$18.7 million increase in salaries and related benefit expenses primarily as a result of headcount additions;
 
    $4.6 million increase due to a full year of selling and administrative expenses from Opus, which was acquired in February 2010;
 
    $3.2 million increase in sales commissions primarily related to the NextGen Division;
 
    $1.4 million increase primarily due to fair value adjustments to the contingent consideration liability related to the acquisitions of Opus and NextGen IS; offset by
 
    $1.6 million decrease in legal and outside services expenses;
 
    $2.1 million net decrease in advertising, tradeshows and travel related expenses; and
 
    $2.8 million net decrease in other selling and administrative expenses.

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Share-based compensation expense was approximately $3.3 million and $1.9 million for the years ended March 31, 2011 and 2010, respectively, and is included in the aforementioned amounts. Selling, general and administrative expenses as a percentage of revenue increased from 29.8% in the year ended March 31, 2010 to 30.7% in the year ended March 31, 2011.
We do not anticipate significant increases in expenditures for trade shows, advertising and the employment of additional sales and administrative staff at the NextGen Division until additional revenue growth is achieved. We anticipate future increases in corporate expenditures being made in a wide range of areas including professional services and investment in a companywide enterprise resource planning (“ERP”) system. While we expect selling, general and administrative expenses to increase on an absolute basis, we cannot accurately predict the impact these additional expenditures will have on selling, general and administrative expenses as a percentage of revenue.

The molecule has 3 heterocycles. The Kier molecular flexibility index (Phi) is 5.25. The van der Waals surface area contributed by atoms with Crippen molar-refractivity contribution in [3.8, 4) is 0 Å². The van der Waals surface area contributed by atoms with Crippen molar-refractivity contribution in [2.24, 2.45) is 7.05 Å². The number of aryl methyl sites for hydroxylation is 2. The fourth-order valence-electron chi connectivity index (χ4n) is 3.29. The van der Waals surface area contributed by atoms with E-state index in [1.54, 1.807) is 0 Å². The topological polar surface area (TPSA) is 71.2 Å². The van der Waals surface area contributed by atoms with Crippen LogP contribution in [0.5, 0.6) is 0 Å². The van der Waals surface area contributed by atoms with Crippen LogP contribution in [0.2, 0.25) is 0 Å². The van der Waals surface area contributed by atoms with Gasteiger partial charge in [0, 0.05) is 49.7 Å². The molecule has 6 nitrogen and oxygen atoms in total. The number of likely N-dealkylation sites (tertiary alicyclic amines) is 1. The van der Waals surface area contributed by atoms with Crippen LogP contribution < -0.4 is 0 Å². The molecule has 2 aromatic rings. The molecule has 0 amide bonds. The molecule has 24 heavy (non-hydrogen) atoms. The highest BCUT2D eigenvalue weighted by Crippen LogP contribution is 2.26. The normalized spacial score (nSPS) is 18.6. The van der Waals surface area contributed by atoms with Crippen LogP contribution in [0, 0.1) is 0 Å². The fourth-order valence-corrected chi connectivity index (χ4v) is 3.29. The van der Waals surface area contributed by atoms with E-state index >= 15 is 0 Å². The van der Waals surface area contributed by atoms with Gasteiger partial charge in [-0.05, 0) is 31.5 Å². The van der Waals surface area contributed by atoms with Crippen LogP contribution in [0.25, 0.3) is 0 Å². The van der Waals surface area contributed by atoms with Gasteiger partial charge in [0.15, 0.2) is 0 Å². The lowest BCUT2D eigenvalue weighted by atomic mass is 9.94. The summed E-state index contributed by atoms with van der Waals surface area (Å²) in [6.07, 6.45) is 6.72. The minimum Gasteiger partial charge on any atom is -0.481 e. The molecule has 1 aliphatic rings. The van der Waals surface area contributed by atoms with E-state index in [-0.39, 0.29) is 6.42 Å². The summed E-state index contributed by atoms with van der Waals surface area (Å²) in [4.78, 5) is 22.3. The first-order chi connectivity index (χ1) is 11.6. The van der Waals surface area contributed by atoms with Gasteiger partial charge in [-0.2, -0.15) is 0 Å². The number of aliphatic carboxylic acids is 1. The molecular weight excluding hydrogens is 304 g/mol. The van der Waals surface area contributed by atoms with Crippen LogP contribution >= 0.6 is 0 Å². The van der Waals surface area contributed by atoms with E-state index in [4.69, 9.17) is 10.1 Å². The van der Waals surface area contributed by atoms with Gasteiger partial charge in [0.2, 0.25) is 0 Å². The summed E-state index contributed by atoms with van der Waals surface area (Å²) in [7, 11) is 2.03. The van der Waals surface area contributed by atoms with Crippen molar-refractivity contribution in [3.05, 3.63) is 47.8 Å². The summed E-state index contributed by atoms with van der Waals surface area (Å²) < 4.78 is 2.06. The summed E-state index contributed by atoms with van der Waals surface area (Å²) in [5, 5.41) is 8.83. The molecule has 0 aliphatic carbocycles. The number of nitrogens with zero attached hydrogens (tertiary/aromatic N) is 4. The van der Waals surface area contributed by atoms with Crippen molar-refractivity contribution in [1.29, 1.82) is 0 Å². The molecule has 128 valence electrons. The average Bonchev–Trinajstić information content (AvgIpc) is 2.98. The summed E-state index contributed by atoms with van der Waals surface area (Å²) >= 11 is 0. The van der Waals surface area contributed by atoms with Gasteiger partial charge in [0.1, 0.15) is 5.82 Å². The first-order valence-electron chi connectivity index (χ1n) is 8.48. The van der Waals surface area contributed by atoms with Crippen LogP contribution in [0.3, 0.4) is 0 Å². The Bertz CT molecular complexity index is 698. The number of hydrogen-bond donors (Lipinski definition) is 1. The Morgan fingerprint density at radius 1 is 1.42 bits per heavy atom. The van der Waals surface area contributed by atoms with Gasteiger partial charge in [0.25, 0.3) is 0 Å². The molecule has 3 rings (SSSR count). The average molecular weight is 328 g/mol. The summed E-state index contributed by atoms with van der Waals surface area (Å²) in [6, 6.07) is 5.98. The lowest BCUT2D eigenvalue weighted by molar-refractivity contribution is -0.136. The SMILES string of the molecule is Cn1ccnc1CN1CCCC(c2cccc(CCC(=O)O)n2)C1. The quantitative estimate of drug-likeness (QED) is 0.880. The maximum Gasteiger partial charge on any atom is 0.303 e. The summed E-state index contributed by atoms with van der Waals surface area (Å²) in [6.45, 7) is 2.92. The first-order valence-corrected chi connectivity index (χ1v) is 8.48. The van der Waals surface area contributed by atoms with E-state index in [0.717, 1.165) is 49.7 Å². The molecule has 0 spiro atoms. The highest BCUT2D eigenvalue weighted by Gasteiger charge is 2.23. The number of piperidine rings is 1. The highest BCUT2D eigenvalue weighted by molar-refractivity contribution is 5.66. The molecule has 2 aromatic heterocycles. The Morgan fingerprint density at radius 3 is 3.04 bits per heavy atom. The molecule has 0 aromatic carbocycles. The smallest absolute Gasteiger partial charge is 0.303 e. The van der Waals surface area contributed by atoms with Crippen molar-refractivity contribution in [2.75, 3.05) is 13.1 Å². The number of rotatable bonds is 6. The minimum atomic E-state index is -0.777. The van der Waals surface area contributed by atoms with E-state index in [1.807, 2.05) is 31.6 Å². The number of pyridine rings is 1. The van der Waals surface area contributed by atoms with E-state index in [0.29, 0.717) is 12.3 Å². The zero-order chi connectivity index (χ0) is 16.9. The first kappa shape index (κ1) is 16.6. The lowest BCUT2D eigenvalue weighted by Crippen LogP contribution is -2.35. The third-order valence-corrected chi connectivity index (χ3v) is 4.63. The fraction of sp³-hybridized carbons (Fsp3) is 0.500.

Research and Development Costs. Research and development costs for the years ended March 31, 2011 and 2010 were $21.8 million and $16.5 million, respectively. The increases in research and development expenses were due in part to increased investment in the NextGen Division product line. The Opus acquisition added $1.4 million in research and development expenses during the year ended March 31, 2011. Additions to capitalized software costs offset increases in research and development costs. For the year ended March 31, 2011, our additions to capitalized software increased to $10.7 million compared to $7.9 million capitalized during the same prior year period as we continue to enhance our software to meet the Meaningful Use definitions under the ARRA. Research and development costs as a percentage of revenue increased to 6.2% in the year ended March 31, 2011 from 5.7% for the same prior year period. Research and development expenses are expected to continue at or above current dollar levels as the Company is developing a new integrated inpatient and outpatient, web-based software platform. Share-based compensation expense included in research and development costs, net of amounts capitalized as software development, was $0.2 million and $0.1 million for years ended March 31, 2011 and 2010, respectively.
Amortization of Acquired Intangible Assets. Amortization in operating expense related to acquired intangible assets for the years ended March 31, 2011 and 2010 were $1.7 million and $1.8 million, respectively.
Interest and Other Income. Total interest and other income for the years ended March 31, 2011 and 2010 were $0.3 million and $0.5 million, respectively. Interest and other income consist primarily of dividends and interest earned on our investments.